Lighthearted Beauty and Lifestyle... Honestly.



Let me start off this post by saying: I hate the term Influencer. Well, not exactly hate it, because I definitely have stumbled across Instagram feeds with hundreds of thousands of followers where every single post is an #ad – in those sorts of cases, Influencer suits them very well. But when every YouTuber, blogger or D-List celeb is called an Influencer, it irks me a little.

The title of Influencer suggests that any content creator on the internet is purely a walking, talking advertisement for a variety of brands. That their whole purpose is to sell, sell, sell (and make money from all that selling in the process). As I said above, there’s definitely people who fall under that Influencer category, but for the majority of creators, it simply isn’t true. And calling everyone an Influencer negates the work and content that they do; squeezing them down to their #spons. But for the purpose of this post, that’s what I’ll call them.

Honest & Relatable
september edit

I have had a slogan, of sorts, for most of my Blogging & YouTubing lift – Honest & Relatable Beauty/Lifestyle. I’d like to think that everyone on the platforms is honest with their opinions and reviews, but there is somewhat a lack of trust these days due to PR gifting, sponsored content and people trying to get ahead by lying their way to the top. I do negative reviews as well as positive ones and always give both pros and cons to anything I talk about, and I hope people can trust what I say!

Relatable is the funny one, though. People will have different ideas of relatable. For example, a lawyer with an income of £100k would not think I’m relatable as we have a vastly different lifestyle, but that’s not really my target audience. My target audience is people like me – average humans with normal lives, with perhaps a slightly lower income and a love for beauty. It’s working well for me so far!

Influencer Lifestyle
can you be a relatable influencer?

However, there is a constant worry that as I’m not living an ‘Influencer lifestyle’, i.e. not going on holiday three times a year, not having the perfect body, skin or facial features, not posing outside blogger-esque coffee shops on Instagram, I won’t get far. I don’t have a lot of expendable income to always buy the latest releases, or the high-end luxury products that the bigger YouTubers are buying. I’m just not that type of girl! Will this mean I won’t ever get a million subscribers, or even 100,000? Am I not pretty enough, not perfect enough, not the right ‘type’ for this Influencer career? What if people follow others that are vastly different to themselves, as a form of escapism? Maybe they don’t want relatable at all.

There’s also the worry that due to my lighthearted, honest, down-to-earth personality online, I won’t ever get the opportunities that most YouTubers get. Companies may be too scared that I’ll negatively review a product and won’t send me PR, sponsored content might not come my way because I won’t do an ad without truly loving a product and brand and using for a long time first, brands might not ask me to events because I won’t post about it in a certain way on Instagram, or I won’t look pretty enough to be reposted.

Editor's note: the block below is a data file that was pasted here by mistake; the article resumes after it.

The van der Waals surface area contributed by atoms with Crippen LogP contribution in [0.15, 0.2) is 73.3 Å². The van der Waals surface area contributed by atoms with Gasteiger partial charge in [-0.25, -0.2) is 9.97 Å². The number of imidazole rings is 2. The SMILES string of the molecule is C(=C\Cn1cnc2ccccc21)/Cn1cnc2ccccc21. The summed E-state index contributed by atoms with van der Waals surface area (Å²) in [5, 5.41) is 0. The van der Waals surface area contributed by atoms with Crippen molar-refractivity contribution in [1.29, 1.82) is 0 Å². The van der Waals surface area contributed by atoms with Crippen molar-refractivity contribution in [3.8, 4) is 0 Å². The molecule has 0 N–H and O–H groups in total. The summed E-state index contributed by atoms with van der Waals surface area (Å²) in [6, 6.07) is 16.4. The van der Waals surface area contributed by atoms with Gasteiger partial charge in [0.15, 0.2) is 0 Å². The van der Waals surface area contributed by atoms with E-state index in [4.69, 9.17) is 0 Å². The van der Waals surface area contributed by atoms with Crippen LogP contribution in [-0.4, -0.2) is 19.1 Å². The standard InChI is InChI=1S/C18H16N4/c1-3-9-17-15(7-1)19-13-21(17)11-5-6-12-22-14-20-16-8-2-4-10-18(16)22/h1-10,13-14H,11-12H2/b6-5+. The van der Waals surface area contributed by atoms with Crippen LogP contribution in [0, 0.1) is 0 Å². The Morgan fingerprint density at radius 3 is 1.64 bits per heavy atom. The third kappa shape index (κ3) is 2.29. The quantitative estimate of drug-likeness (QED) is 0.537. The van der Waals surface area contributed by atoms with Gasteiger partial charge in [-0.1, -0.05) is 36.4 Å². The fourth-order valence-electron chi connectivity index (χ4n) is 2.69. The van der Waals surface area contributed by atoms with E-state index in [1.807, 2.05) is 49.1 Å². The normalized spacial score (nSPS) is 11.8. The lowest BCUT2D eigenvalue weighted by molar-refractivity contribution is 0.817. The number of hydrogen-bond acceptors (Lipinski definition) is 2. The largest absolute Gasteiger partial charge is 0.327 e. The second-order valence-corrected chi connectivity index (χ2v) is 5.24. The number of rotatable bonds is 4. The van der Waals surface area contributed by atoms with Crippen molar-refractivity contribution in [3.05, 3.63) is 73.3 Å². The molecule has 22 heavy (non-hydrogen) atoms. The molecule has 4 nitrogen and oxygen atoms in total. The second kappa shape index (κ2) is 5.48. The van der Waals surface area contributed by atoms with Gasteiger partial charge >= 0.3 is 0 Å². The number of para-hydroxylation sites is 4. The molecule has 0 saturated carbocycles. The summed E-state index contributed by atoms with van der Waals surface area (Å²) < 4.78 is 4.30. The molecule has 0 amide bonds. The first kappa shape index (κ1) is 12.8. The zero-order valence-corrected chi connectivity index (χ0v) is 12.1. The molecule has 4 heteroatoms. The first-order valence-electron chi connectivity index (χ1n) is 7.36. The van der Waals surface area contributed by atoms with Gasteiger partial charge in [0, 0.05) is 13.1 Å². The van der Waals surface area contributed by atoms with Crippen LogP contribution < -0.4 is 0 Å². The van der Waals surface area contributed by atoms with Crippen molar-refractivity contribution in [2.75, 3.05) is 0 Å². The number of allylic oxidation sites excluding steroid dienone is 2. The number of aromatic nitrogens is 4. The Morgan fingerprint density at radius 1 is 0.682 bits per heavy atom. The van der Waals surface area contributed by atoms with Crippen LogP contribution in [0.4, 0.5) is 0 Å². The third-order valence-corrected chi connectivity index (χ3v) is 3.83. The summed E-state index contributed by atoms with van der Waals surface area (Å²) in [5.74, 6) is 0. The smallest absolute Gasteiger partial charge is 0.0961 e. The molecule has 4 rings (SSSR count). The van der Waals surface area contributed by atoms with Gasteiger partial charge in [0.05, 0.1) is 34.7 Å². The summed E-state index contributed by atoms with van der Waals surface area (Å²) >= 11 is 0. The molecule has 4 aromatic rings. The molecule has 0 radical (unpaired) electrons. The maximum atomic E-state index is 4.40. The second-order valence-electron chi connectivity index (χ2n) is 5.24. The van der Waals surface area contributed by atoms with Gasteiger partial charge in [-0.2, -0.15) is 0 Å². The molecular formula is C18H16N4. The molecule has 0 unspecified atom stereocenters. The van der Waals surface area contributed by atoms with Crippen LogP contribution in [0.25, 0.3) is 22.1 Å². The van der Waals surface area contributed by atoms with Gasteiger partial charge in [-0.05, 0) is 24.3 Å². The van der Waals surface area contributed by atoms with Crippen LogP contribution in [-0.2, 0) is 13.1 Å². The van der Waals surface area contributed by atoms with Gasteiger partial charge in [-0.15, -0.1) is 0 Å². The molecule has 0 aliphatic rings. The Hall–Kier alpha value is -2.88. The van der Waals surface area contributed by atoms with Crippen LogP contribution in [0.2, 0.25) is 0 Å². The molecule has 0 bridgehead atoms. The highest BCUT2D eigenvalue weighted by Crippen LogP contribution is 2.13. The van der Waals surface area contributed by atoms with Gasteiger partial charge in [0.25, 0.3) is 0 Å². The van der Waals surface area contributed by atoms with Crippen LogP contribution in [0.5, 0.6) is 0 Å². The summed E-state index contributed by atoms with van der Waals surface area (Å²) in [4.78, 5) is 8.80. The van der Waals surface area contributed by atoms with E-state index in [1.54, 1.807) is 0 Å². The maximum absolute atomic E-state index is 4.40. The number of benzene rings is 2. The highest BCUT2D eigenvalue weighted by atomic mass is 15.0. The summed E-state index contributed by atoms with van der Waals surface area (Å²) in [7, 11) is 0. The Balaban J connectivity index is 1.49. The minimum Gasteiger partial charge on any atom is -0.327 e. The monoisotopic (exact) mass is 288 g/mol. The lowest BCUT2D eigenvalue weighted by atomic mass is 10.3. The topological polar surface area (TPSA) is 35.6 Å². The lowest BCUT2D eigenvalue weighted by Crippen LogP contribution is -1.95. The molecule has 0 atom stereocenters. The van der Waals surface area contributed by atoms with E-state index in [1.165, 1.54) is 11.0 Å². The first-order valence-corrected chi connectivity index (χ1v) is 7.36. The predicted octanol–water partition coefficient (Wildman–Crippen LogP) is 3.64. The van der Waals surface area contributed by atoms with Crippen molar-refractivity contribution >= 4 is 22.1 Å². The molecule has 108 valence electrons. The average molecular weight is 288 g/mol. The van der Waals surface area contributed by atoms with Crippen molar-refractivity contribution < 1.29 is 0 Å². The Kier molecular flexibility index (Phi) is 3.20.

The Wrong Image
revolution party - can you be a relatable influencer?

I remember going to my first ever event – the Revolution Pro Launch party – and people assumed I was someone’s Plus One rather than there because I was a YouTuber and I was invited. They didn’t look at me, but looked instead to the girl I was stood with. I was pushed out of circles and not talked to at all until I found a nice group of people I had done a collab with earlier in the year.

Because of that experience, it made me question whether I had the right ‘look’ for this job, and ever since then I have put more emphasis on honest reviews and being super relatable because people generally see me as a random person rather than Influencer material. But can you be a relatable Influencer? I don’t have a normal 9-5 job, I have a makeup collection larger than most people and I have received PR in the past… those three things aren’t really relatable to the average person and I’m just getting started. If my channel grows bigger I’ll probably get more PR, perhaps an #ad or two, and maybe I’ll end up becoming more like all those other YouTubers I see on Instagram. Will I still be considered relatable then?

I don’t have a definite answer because I honestly don’t know. I have been thinking about this topic for quite a while and still don’t know what I want to say, or what the future will hold for me, but I do hope that I will always remain true to myself, no matter what happens.


  • Loved this post! I wouldn’t consider myself an ‘influencer’ either, I’m just your average gal who likes to blog about makeup & beauty! I so agree with you about sometimes feeling like I don’t like that influencer lifestyle.. I’d feel so weird posing outside of pretty shops & tbh I’d probably find fault in every picture taken lol! I guess it’s just important to be ourselves and the ones who relate with us will hopefully enjoy our content… I wish I COULD afford three holidays a year though lol xxx


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